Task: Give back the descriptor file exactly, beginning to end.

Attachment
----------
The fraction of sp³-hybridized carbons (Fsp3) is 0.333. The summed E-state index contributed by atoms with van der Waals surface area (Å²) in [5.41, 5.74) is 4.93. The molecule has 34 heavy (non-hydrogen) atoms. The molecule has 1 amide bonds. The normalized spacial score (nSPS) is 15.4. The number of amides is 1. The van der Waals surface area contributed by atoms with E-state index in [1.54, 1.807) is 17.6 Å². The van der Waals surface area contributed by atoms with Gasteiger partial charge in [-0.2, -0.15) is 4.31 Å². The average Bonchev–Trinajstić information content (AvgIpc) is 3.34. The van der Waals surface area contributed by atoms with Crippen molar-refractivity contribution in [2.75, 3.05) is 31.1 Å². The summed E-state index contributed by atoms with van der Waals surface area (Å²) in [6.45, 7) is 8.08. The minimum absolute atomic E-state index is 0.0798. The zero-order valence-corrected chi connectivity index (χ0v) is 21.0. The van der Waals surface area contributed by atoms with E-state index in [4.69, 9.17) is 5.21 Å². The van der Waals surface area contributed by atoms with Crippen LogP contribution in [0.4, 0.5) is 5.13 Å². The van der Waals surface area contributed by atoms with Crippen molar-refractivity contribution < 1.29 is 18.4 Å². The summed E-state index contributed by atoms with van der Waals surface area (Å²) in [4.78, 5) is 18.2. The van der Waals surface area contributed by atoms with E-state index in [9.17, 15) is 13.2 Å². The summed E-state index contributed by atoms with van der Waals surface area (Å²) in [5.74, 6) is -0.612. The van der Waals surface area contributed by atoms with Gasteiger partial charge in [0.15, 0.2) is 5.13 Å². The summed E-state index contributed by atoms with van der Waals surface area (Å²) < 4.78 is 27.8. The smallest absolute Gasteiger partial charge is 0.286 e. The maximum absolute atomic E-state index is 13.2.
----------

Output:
The fraction of sp³-hybridized carbons (Fsp3) is 0.333. The summed E-state index contributed by atoms with van der Waals surface area (Å²) in [5.41, 5.74) is 4.93. The molecule has 34 heavy (non-hydrogen) atoms. The molecule has 1 amide bonds. The normalized spacial score (nSPS) is 15.4. The number of amides is 1. The van der Waals surface area contributed by atoms with E-state index in [1.54, 1.807) is 17.6 Å². The van der Waals surface area contributed by atoms with Gasteiger partial charge in [-0.2, -0.15) is 4.31 Å². The average Bonchev–Trinajstić information content (AvgIpc) is 3.34. The van der Waals surface area contributed by atoms with Crippen molar-refractivity contribution in [2.75, 3.05) is 31.1 Å². The summed E-state index contributed by atoms with van der Waals surface area (Å²) in [6.45, 7) is 8.08. The minimum absolute atomic E-state index is 0.0798. The zero-order valence-corrected chi connectivity index (χ0v) is 21.0. The van der Waals surface area contributed by atoms with E-state index in [4.69, 9.17) is 5.21 Å². The van der Waals surface area contributed by atoms with Crippen LogP contribution in [0.4, 0.5) is 5.13 Å². The van der Waals surface area contributed by atoms with Crippen molar-refractivity contribution < 1.29 is 18.4 Å². The summed E-state index contributed by atoms with van der Waals surface area (Å²) in [4.78, 5) is 18.2. The van der Waals surface area contributed by atoms with E-state index in [9.17, 15) is 13.2 Å². The summed E-state index contributed by atoms with van der Waals surface area (Å²) in [5.74, 6) is -0.612. The van der Waals surface area contributed by atoms with Gasteiger partial charge in [0.15, 0.2) is 5.13 Å². The summed E-state index contributed by atoms with van der Waals surface area (Å²) < 4.78 is 27.8. The smallest absolute Gasteiger partial charge is 0.286 e. The maximum absolute atomic E-state index is 13.2.